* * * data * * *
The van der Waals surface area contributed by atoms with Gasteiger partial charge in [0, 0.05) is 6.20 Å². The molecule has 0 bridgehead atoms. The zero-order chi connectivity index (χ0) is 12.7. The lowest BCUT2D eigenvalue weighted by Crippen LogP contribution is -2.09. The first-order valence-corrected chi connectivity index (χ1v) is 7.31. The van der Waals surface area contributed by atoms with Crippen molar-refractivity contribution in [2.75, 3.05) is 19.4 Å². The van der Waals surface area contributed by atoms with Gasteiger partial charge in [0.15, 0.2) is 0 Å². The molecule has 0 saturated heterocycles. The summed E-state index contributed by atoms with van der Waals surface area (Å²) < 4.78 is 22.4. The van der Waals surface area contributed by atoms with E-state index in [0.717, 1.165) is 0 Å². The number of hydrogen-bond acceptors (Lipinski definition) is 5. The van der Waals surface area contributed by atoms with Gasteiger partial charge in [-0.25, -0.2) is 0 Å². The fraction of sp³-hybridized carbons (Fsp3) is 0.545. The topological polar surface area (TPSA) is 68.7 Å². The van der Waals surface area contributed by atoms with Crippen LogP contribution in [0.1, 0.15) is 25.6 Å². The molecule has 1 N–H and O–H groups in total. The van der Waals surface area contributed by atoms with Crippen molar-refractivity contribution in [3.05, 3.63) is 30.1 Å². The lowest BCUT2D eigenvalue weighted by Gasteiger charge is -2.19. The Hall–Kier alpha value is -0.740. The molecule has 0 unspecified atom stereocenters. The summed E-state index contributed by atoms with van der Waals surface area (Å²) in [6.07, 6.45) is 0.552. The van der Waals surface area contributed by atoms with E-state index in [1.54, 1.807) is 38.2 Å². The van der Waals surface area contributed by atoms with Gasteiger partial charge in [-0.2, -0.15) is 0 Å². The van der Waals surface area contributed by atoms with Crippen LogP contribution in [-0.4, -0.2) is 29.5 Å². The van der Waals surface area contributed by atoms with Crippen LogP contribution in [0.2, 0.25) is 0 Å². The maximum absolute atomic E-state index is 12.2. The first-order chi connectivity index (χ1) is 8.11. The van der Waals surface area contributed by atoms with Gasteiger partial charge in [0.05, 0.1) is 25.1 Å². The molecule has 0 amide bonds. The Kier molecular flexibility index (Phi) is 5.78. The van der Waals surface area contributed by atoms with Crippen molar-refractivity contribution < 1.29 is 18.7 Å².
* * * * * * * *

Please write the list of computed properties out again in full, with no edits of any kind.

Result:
The van der Waals surface area contributed by atoms with Gasteiger partial charge in [0, 0.05) is 6.20 Å². The molecule has 0 bridgehead atoms. The zero-order chi connectivity index (χ0) is 12.7. The lowest BCUT2D eigenvalue weighted by Crippen LogP contribution is -2.09. The first-order valence-corrected chi connectivity index (χ1v) is 7.31. The van der Waals surface area contributed by atoms with Crippen molar-refractivity contribution in [2.75, 3.05) is 19.4 Å². The van der Waals surface area contributed by atoms with Gasteiger partial charge in [0.15, 0.2) is 0 Å². The molecule has 0 saturated heterocycles. The summed E-state index contributed by atoms with van der Waals surface area (Å²) < 4.78 is 22.4. The van der Waals surface area contributed by atoms with E-state index in [0.717, 1.165) is 0 Å². The number of hydrogen-bond acceptors (Lipinski definition) is 5. The van der Waals surface area contributed by atoms with Gasteiger partial charge in [-0.25, -0.2) is 0 Å². The fraction of sp³-hybridized carbons (Fsp3) is 0.545. The topological polar surface area (TPSA) is 68.7 Å². The van der Waals surface area contributed by atoms with Crippen LogP contribution in [0.1, 0.15) is 25.6 Å². The molecule has 1 N–H and O–H groups in total. The van der Waals surface area contributed by atoms with Crippen molar-refractivity contribution in [3.05, 3.63) is 30.1 Å². The lowest BCUT2D eigenvalue weighted by Gasteiger charge is -2.19. The Hall–Kier alpha value is -0.740. The molecule has 0 unspecified atom stereocenters. The summed E-state index contributed by atoms with van der Waals surface area (Å²) in [6.07, 6.45) is 0.552. The van der Waals surface area contributed by atoms with E-state index in [1.54, 1.807) is 38.2 Å². The van der Waals surface area contributed by atoms with Gasteiger partial charge in [-0.2, -0.15) is 0 Å². The van der Waals surface area contributed by atoms with Crippen LogP contribution in [-0.4, -0.2) is 29.5 Å². The van der Waals surface area contributed by atoms with Crippen LogP contribution in [0.2, 0.25) is 0 Å². The maximum absolute atomic E-state index is 12.2. The first-order chi connectivity index (χ1) is 8.11. The van der Waals surface area contributed by atoms with Gasteiger partial charge in [0.05, 0.1) is 25.1 Å². The molecule has 0 amide bonds. The Kier molecular flexibility index (Phi) is 5.78. The van der Waals surface area contributed by atoms with Crippen molar-refractivity contribution < 1.29 is 18.7 Å².